Submission to Ministry IPP
by New Zealand Recreational Fishing Council
31 July 2002
We note that MFish proposes an increase in TAC from 265 tonne to 463 tonne, an allowance of 20 tonnes for customary fishing, and an allowance of 40 tonnes for recreational fishing.
We are concerned with the fact that MFish has used the 1993-94 recreational fishing survey as the basis for the 40 tonne recreational allowance. MFish has acknowledged during Recreational Fishery Meetings that the number of anglers determined from that survey was flawed and therefore does not really acknowledge the true recreational catch.
We are also aware of a number of anglers who use dropper lines with say 5 hooks whilst they are out Hapuka fishing. After they have finished line fishing they then recover their dropper lines. These fishers have significant catches on this type of rig and a large number of the fish caught are ling.
We are also aware that most of these fish are well in excess of the 4Kg maximum that MFish have used in their formula to determine the recreational tonnage caught.
With the number of fishers flawed in the 93-94 survey and the top end of the scale weights that have been used to determine the allowance being too low, we believe the recreational catch to be far in excess of the tonnage allowed. We are unaware of the total tonnage but would estimate that 80 tonne would be a lot closer to the actual figure than the 40 tonne allowed for.
Maori Customary Allowance
Using the same formula as used by MFish whereas the customary allowance should be 50% of the recreational allowance would mean that a figure of 40 tonne should be allowed for a customary allowance.
The 1996 Act requires the Minister to take a precautionary approach when setting TAC’s and we believe that our figures are far closer to target than the MFish formula would suggest.
Red Gurnard (GUR3)
The NZRFC acknowledges that MFish propose to decrease the TACC from 906 down to 706 tonne, and make an allowance of 3 tonne each for customary Maori and recreational fishers.
We support the dropping of the TACC due to industry not fully utilising the stock over the past few years.
We believe that MFish have got it all wrong when they suggest that recreational anglers do not target Red Gurnard. There are many anglers, who target gurnard, and not just occasionally, but very frequently. There are many recreational fishers who believe that the flesh of gurnard is highly under rated, and prefer the flesh to snapper.
Our advisors on the East Coast of the South Island also indicate that an allowance of 3 tonne is a joke. Although the fish usually weigh less that 1.0kg, there are many caught throughout the coastline. The 1,000 fish indicated during the 1996 survey indicates how flawed some of the modelling is, and produces unrealistic figures that cannot be believed.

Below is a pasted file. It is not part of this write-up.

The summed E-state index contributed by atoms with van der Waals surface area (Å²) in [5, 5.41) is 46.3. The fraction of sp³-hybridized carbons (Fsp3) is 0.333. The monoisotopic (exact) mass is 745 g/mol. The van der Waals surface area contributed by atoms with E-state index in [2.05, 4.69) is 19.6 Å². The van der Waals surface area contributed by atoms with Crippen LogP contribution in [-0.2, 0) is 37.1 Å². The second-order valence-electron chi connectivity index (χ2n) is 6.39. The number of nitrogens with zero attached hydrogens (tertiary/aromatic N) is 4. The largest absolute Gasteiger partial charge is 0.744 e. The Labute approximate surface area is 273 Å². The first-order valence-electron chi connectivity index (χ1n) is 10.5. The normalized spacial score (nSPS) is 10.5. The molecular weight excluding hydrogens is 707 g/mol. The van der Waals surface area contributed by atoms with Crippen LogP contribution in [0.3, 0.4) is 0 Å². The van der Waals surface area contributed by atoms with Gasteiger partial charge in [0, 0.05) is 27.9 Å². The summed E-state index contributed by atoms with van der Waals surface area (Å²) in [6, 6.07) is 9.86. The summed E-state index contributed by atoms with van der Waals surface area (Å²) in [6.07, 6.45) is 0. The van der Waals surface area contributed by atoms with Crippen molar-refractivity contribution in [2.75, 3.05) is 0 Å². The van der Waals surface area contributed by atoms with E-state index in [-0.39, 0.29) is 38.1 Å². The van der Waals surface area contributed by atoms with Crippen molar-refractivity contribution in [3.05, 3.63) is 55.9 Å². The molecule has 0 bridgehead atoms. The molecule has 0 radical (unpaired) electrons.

We note that the 1,000 fish recorded from the 1996 survey have been estimated at an average weight of 2-3kg. We are wondering where we have to go to catch 3kg gurnard
- TAC set at 715 tonnes
- The recreational allowance should be set at 10 tonne, and customary Maori allowance at 5 tonne
- The TACC be reduced from 900 to 700 tonne
- The GUR3 AMP be reviewed in 2005
MFish recommends that the TAC be set at 460 tonnes
Allowances are set at 20 tonne for Customary Maori, and 40 tonnes for recreational fishers.
The TACC be increased from 252 tonne to 360 tonne. (An increase of 43%)
This proposal is of major concern to our Council.
The estimated 40 tonne allowance has been taken from data received from the 92/93 and 1996 telephone and diary surveys.
We are aware that industry has already has had an increase in the past for overcatch and there does not appear to be any information available to show what industry has done to avoid this continually happening. We would expect there to be some action taken by industry to avoid the overcatch happening but this does not seem to be the case. The Ministry is very quick to action overcatch of birds and mammals but not as enthusiastic when it comes to fish overcatch.
We would like to remind the Ministry that the recreational fishermen used to have a bag limit of 30 snapper.This was reduced down to 20 fish around 91/92 and reduced again more recently to 15 fish per day 95/96 and more recently 10 fish per day. This was supposedly to increase the stock levels.
It was the recreational sector that took the cuts, not industry, and we now see the Ministry proposing to give industry a 43% increase in TACC and no increase to the recreational allowance. Does this equate to the recreational sector being penalised in favour of the fishing industry?
If industry receives a 43% increase we will accept nothing less than a 43% increase in the recreational allowance of the TAC and an increased bag limit for SNA2 recreational fishers. We have offered an alternative in our recommendations.
To increase the recreational allowance of a TAC without increasing the bag limits does nothing more than to provide a buffer zone for the commercial operators. They are on a win win situation. When they fish the fishery down, we lose our allowance and we haven’t even had a chance to catch it.